Keywords: CO2-emissions; heterogeneous firms; international trade
    JEL: D21 F12 F15
    Date: 2011–09
  6. By: Sangho KIM (Department of International Trade, Honam University, Gwangju 506-714, KOREA); Donghyun PARK (Economics and Research Department, Asian Development Bank, 6 ADB Avenue, Mandaluyong City, Metro Manila, PHILIPPINES 1550)
    Abstract: The central objective of our paper is to empirically examine the relationship between the ownership structure of firms and their export performance using data from Korea. Due to growing globalization, export performance has become a highly influential determinant of firm performance. While a large and growing empirical literature investigates the relationship between the ownership structure and overall performance of firms, there are almost no studies which delve into the issue of whether the concentration of ownership has a positive or negative effect on export performance. The primary contribution of our study is to help remedy this serious gap in the empirical literature on ownership and performance. Our empirical results indicate that firms with more concentrated ownership are more likely to be exporters and export more.
    Keywords: Exports, ownership structure, logit analysis, Tobit regression, Korea
    JEL: F10 G30 D80
    Date: 2011–01
  7. By: Márquez-Ramos, Laura; Martínez-Zarzoso, Inmaculada; Suárez-Burguet, Celestino
    Abstract: Trade policy barriers are only one element of overall trade costs. Among these, and due to the decrease in the influence of tariff barriers on trade over time, institutional barriers might increase in relative importance and become a key obstacle to the movements of goods across countries. This paper quantifies and compares the impact that a number of trade facilitation and trade policy barriers have on bilateral trade flows. A theoretically justified gravity model of trade is estimated by using the methodology proposed in Baier and Bergstrand (2009) for a cross-section of countries in the year 2000. Results indicate that institutional trade barriers have a greater impact on trade flows than tariff barriers. According to these findings, trade policy negotiation efforts should focus on facilitating trade processes and should be at the forefront of multilateral negotiations. --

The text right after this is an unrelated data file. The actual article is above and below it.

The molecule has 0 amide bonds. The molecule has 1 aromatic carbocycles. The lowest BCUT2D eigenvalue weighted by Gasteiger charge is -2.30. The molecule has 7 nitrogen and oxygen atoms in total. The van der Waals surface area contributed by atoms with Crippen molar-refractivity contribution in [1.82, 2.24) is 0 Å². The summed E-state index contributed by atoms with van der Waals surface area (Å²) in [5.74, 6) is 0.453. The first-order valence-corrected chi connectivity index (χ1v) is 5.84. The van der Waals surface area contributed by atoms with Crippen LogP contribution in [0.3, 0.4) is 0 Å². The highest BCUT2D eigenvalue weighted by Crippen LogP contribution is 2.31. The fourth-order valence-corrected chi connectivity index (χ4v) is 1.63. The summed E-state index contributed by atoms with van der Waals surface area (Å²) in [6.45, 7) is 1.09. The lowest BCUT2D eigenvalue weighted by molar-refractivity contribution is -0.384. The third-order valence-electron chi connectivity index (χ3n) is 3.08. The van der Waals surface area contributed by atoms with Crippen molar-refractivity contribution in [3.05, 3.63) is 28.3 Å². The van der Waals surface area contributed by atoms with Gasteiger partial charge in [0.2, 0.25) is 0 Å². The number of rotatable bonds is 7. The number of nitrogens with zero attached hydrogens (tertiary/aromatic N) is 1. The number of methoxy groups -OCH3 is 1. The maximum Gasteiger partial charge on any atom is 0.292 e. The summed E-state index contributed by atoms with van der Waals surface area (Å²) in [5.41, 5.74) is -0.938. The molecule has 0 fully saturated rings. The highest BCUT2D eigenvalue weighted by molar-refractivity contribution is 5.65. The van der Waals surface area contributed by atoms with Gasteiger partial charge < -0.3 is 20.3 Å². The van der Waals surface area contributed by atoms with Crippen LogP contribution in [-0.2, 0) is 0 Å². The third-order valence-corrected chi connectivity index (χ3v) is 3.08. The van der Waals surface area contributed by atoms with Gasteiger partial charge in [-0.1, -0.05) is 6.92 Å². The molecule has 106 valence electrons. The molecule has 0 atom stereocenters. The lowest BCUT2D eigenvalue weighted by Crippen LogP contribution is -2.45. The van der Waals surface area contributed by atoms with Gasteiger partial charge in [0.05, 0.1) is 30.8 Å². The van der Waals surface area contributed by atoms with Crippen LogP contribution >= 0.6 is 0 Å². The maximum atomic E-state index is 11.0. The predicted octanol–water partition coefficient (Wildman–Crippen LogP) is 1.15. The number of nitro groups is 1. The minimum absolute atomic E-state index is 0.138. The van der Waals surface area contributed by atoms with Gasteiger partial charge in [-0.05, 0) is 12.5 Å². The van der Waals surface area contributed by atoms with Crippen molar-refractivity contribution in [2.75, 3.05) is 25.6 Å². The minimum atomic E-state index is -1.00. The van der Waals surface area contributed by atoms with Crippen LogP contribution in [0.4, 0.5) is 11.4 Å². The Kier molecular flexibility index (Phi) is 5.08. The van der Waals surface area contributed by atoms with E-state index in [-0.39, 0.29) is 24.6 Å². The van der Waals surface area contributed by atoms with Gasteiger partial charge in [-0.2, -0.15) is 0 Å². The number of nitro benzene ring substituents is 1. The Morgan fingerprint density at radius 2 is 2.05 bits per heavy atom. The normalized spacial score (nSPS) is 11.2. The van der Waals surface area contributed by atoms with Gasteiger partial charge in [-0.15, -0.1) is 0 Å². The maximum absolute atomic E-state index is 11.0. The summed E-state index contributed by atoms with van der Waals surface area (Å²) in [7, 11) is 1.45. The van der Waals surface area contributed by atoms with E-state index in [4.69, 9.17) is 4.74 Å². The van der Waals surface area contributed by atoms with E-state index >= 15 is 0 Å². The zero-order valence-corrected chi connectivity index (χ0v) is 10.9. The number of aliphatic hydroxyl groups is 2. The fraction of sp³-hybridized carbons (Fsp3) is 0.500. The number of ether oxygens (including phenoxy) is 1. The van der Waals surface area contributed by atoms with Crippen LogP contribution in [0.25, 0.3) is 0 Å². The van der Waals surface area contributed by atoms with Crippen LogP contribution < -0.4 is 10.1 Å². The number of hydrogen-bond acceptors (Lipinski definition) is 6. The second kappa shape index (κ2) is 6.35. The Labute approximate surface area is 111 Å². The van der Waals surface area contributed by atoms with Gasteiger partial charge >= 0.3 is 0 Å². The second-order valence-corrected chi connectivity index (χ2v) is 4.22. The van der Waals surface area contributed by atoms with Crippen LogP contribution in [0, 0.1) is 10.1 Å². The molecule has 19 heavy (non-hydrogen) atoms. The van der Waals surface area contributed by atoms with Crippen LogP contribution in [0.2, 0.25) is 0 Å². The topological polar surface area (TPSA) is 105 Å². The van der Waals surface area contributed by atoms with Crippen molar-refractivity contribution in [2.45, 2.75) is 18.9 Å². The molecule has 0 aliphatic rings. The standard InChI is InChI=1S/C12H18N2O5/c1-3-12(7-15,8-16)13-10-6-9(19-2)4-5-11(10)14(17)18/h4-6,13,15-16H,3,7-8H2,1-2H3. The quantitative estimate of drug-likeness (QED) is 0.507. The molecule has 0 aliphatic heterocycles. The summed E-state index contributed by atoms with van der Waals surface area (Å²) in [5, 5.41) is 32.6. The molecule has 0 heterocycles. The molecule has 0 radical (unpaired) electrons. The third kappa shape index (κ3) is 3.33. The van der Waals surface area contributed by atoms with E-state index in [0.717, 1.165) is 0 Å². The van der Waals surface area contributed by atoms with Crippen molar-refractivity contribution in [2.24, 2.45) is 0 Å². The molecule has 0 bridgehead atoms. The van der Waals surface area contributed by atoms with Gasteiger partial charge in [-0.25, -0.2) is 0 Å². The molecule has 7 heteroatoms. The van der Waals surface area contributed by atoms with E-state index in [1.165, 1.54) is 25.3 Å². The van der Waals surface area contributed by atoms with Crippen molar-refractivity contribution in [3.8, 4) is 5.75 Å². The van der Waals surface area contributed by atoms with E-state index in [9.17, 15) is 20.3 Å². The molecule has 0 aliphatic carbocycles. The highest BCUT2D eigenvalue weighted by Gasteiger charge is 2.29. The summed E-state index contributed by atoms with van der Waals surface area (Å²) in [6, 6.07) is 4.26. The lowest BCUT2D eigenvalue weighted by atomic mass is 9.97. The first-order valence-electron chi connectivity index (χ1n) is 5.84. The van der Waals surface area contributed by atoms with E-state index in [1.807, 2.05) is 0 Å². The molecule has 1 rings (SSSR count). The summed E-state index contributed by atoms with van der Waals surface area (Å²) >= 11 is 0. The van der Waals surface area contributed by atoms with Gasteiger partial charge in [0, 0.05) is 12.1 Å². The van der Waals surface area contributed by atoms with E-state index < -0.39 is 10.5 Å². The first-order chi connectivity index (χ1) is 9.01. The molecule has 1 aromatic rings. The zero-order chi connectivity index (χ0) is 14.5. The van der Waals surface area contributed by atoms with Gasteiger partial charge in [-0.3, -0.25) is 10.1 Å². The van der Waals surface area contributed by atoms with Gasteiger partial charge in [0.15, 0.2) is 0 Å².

Keywords: Tariff barriers,trade facilitation,sectoral trade
    JEL: F14
    Date: 2011
  8. By: Lee, Jong-Wha (Korea University); Pyun, Ju Hyun (University of CA, Davis)
    Abstract: We investigate the effect of trade integration on interstate military conflict. Our empirical analysis, based on a large panel data set of 243,225 country-pair observations from 1950 to 2000, confirms that an increase in bilateral trade interdependence significantly promotes peace. It also suggests that the peace-promotion effect of bilateral trade integration is significantly higher for contiguous countries that are likely to experience more conflict. More importantly, we find that not only bilateral trade but global trade openness also significantly promotes peace. It shows, however, that an increase in global trade openness reduces the probability of interstate conflict more for countries far apart from each other than it does for countries sharing borders. The results also show that military conflict between countries significantly reduces not only bilateral trade interdependence but also global trade integration. The main finding of the peace-promotion effect of bilateral and global trade integration holds robust when controlling for the natural and geopolitical characteristics of dyads of states that may influence the probability of military conflict and for the simultaneous determination of trade and peace.
    JEL: D74 F15 F51
    Date: 2011–09
  9. By: Jos Jansen; Ad Stokman